Learning Goals/Objectives for Chapter 3A: After class and this reading, students will be able to
The link below is an extraordinary and free resource on glycobiology. It defines the word "glycan" as a "generic term for any sugar or assembly of sugars, in free form or attached to another molecule" and "is used interchangeably ... with saccharide or carbohydrate."
Sugars can exists as either configurational isomers (interconverted only by breaking covalent bonds) and conformational isomers. The figure below reviews different types of isomers.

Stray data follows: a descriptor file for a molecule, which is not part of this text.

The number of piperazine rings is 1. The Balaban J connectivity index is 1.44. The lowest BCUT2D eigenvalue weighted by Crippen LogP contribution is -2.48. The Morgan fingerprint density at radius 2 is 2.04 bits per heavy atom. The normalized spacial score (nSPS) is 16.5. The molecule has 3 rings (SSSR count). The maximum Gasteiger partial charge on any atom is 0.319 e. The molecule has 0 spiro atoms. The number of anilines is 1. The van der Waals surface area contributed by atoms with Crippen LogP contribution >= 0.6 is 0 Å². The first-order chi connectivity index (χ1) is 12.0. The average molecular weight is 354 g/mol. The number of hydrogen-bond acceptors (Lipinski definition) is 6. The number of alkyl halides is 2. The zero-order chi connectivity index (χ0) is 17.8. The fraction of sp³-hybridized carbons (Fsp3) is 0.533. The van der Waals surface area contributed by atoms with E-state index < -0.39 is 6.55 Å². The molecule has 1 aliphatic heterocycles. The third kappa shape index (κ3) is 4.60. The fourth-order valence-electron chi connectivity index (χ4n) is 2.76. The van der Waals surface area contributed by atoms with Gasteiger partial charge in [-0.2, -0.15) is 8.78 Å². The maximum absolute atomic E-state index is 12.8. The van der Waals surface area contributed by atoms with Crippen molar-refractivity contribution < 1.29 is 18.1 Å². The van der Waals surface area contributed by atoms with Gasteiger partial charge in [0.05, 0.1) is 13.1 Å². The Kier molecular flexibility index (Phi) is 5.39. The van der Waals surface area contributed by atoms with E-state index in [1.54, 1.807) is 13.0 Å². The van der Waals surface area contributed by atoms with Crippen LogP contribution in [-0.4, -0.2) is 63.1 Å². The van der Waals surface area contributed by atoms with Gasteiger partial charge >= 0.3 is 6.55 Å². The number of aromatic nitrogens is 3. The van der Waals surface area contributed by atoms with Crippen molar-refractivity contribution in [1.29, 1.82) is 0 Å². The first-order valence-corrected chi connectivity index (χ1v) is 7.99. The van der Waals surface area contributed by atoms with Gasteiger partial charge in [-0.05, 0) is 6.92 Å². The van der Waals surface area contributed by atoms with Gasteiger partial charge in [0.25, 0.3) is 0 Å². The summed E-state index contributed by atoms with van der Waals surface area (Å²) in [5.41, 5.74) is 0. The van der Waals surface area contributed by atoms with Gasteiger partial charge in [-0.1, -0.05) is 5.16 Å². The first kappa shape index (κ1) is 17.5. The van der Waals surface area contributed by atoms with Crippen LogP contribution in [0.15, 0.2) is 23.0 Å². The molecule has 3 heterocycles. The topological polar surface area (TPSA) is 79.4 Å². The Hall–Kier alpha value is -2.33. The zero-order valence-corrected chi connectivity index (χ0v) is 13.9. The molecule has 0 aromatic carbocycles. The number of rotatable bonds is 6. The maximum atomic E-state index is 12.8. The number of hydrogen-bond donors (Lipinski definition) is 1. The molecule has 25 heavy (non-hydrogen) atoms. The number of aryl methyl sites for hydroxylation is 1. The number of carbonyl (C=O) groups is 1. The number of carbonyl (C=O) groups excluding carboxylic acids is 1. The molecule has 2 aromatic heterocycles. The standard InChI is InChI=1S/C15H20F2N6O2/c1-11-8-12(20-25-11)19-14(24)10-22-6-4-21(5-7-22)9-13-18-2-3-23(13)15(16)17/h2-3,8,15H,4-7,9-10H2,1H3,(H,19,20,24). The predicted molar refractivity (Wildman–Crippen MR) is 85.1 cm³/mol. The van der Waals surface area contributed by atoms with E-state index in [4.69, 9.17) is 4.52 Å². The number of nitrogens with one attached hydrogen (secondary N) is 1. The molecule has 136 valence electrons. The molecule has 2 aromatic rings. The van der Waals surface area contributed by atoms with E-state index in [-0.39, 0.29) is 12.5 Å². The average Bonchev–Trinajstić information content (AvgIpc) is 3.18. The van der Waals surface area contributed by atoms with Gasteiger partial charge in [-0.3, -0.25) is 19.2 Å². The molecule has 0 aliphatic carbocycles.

The configurational isomers include enantiomers (stereoisomers that are mirror images of each other), diastereomers (stereoisomers that are not mirror images), epimers (diastereomers that differ at one stereocenter), and anomers (a special form of stereoisomer, diastereomer, and epimer that differ only in the configuration around the carbon which was attacked in the intramolecular nucleophilic attack to produces the a and b isomers).
Sugars can also exist as conformational isomers, which interchange without breaking covalent bonds. These include chair and boat conformations of the cyclic sugars.
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Archived version of full Chapter 3A: Mono- and Disaccharides